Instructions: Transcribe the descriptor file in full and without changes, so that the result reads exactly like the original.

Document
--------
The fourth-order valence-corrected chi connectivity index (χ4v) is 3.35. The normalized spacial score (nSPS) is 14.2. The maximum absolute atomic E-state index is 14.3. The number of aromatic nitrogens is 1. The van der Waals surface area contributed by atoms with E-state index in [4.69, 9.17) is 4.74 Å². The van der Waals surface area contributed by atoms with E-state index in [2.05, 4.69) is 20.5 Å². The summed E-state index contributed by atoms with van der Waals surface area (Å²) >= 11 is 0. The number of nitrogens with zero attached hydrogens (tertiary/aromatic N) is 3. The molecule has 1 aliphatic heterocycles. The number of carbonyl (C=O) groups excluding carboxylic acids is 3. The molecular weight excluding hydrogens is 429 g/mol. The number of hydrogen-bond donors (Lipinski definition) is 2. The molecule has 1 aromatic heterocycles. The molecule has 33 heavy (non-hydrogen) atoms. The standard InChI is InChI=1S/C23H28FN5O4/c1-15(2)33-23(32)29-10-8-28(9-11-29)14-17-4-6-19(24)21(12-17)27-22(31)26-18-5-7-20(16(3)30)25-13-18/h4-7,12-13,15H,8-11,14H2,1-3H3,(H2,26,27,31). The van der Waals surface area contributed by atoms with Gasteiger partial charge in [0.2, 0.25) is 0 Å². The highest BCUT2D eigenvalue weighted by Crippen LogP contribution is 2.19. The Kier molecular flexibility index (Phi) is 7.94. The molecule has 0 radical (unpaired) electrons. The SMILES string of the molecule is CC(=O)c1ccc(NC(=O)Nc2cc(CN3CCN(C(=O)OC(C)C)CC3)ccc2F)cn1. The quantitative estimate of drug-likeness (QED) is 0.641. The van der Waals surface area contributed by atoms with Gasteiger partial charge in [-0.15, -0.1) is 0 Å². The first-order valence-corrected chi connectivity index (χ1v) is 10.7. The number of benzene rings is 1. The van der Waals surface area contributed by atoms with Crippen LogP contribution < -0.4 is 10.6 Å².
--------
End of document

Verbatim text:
The fourth-order valence-corrected chi connectivity index (χ4v) is 3.35. The normalized spacial score (nSPS) is 14.2. The maximum absolute atomic E-state index is 14.3. The number of aromatic nitrogens is 1. The van der Waals surface area contributed by atoms with E-state index in [4.69, 9.17) is 4.74 Å². The van der Waals surface area contributed by atoms with E-state index in [2.05, 4.69) is 20.5 Å². The summed E-state index contributed by atoms with van der Waals surface area (Å²) >= 11 is 0. The number of nitrogens with zero attached hydrogens (tertiary/aromatic N) is 3. The molecule has 1 aliphatic heterocycles. The number of carbonyl (C=O) groups excluding carboxylic acids is 3. The molecular weight excluding hydrogens is 429 g/mol. The number of hydrogen-bond donors (Lipinski definition) is 2. The molecule has 1 aromatic heterocycles. The molecule has 33 heavy (non-hydrogen) atoms. The standard InChI is InChI=1S/C23H28FN5O4/c1-15(2)33-23(32)29-10-8-28(9-11-29)14-17-4-6-19(24)21(12-17)27-22(31)26-18-5-7-20(16(3)30)25-13-18/h4-7,12-13,15H,8-11,14H2,1-3H3,(H2,26,27,31). The van der Waals surface area contributed by atoms with Gasteiger partial charge in [0.2, 0.25) is 0 Å². The highest BCUT2D eigenvalue weighted by Crippen LogP contribution is 2.19. The Kier molecular flexibility index (Phi) is 7.94. The molecule has 0 radical (unpaired) electrons. The SMILES string of the molecule is CC(=O)c1ccc(NC(=O)Nc2cc(CN3CCN(C(=O)OC(C)C)CC3)ccc2F)cn1. The quantitative estimate of drug-likeness (QED) is 0.641. The van der Waals surface area contributed by atoms with Gasteiger partial charge in [-0.15, -0.1) is 0 Å². The first-order valence-corrected chi connectivity index (χ1v) is 10.7. The number of benzene rings is 1. The van der Waals surface area contributed by atoms with Crippen LogP contribution < -0.4 is 10.6 Å².